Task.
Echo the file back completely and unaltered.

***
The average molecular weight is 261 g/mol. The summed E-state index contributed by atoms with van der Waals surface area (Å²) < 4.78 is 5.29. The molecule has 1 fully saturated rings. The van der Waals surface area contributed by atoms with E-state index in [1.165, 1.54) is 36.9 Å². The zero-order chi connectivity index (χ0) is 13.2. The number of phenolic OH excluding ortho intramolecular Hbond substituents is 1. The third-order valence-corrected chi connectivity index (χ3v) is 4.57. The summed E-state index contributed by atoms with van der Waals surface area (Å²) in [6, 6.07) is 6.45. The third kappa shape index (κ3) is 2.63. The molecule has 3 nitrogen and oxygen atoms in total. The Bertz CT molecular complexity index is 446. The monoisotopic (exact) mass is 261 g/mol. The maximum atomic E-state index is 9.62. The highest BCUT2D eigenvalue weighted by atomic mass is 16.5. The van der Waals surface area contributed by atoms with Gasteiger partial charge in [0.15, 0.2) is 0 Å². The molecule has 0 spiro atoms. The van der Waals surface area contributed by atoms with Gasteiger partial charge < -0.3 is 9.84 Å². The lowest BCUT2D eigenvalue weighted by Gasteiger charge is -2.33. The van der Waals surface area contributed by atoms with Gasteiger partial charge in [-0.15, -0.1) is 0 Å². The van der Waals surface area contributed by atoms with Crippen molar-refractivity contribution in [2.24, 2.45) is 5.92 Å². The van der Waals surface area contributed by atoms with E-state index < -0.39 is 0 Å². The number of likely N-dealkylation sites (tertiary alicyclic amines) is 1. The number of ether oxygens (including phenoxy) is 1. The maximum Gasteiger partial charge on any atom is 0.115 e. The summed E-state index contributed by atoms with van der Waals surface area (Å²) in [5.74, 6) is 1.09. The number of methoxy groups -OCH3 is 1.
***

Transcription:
The average molecular weight is 261 g/mol. The summed E-state index contributed by atoms with van der Waals surface area (Å²) < 4.78 is 5.29. The molecule has 1 fully saturated rings. The van der Waals surface area contributed by atoms with E-state index in [1.165, 1.54) is 36.9 Å². The zero-order chi connectivity index (χ0) is 13.2. The number of phenolic OH excluding ortho intramolecular Hbond substituents is 1. The third-order valence-corrected chi connectivity index (χ3v) is 4.57. The summed E-state index contributed by atoms with van der Waals surface area (Å²) in [6, 6.07) is 6.45. The third kappa shape index (κ3) is 2.63. The molecule has 3 nitrogen and oxygen atoms in total. The Bertz CT molecular complexity index is 446. The monoisotopic (exact) mass is 261 g/mol. The maximum atomic E-state index is 9.62. The highest BCUT2D eigenvalue weighted by atomic mass is 16.5. The van der Waals surface area contributed by atoms with Gasteiger partial charge in [0.15, 0.2) is 0 Å². The molecule has 0 spiro atoms. The van der Waals surface area contributed by atoms with Gasteiger partial charge < -0.3 is 9.84 Å². The lowest BCUT2D eigenvalue weighted by Gasteiger charge is -2.33. The van der Waals surface area contributed by atoms with Gasteiger partial charge in [-0.15, -0.1) is 0 Å². The van der Waals surface area contributed by atoms with Crippen molar-refractivity contribution in [2.24, 2.45) is 5.92 Å². The van der Waals surface area contributed by atoms with E-state index < -0.39 is 0 Å². The number of likely N-dealkylation sites (tertiary alicyclic amines) is 1. The number of ether oxygens (including phenoxy) is 1. The maximum Gasteiger partial charge on any atom is 0.115 e. The summed E-state index contributed by atoms with van der Waals surface area (Å²) in [5.74, 6) is 1.09. The number of methoxy groups -OCH3 is 1.